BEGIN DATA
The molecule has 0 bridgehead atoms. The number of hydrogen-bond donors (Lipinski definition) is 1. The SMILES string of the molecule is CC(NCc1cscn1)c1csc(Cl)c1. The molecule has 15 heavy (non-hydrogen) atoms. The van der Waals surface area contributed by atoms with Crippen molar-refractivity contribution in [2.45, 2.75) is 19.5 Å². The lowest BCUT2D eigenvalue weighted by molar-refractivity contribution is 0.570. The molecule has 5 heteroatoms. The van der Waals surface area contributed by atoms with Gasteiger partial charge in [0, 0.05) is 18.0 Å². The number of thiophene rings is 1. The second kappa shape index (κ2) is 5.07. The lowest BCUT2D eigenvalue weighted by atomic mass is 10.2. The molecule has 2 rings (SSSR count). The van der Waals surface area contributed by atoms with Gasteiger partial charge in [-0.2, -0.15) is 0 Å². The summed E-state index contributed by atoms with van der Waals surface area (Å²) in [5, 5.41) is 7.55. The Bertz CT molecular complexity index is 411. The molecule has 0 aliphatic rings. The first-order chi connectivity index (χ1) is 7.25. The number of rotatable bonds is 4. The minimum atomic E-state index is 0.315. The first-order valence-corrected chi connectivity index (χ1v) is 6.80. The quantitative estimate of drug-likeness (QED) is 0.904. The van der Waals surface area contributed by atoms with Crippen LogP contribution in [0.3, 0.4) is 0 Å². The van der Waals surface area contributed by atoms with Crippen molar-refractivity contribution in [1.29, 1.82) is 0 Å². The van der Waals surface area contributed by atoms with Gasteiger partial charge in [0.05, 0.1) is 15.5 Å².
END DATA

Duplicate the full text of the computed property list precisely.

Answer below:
The molecule has 0 bridgehead atoms. The number of hydrogen-bond donors (Lipinski definition) is 1. The SMILES string of the molecule is CC(NCc1cscn1)c1csc(Cl)c1. The molecule has 15 heavy (non-hydrogen) atoms. The van der Waals surface area contributed by atoms with Crippen molar-refractivity contribution in [2.45, 2.75) is 19.5 Å². The lowest BCUT2D eigenvalue weighted by molar-refractivity contribution is 0.570. The molecule has 5 heteroatoms. The van der Waals surface area contributed by atoms with Gasteiger partial charge in [0, 0.05) is 18.0 Å². The number of thiophene rings is 1. The second kappa shape index (κ2) is 5.07. The lowest BCUT2D eigenvalue weighted by atomic mass is 10.2. The molecule has 2 rings (SSSR count). The van der Waals surface area contributed by atoms with Gasteiger partial charge in [-0.2, -0.15) is 0 Å². The summed E-state index contributed by atoms with van der Waals surface area (Å²) in [5, 5.41) is 7.55. The Bertz CT molecular complexity index is 411. The molecule has 0 aliphatic rings. The first-order chi connectivity index (χ1) is 7.25. The number of rotatable bonds is 4. The minimum atomic E-state index is 0.315. The first-order valence-corrected chi connectivity index (χ1v) is 6.80. The quantitative estimate of drug-likeness (QED) is 0.904. The van der Waals surface area contributed by atoms with Crippen LogP contribution in [0.3, 0.4) is 0 Å². The van der Waals surface area contributed by atoms with Crippen molar-refractivity contribution in [1.29, 1.82) is 0 Å². The van der Waals surface area contributed by atoms with Gasteiger partial charge in [0.05, 0.1) is 15.5 Å².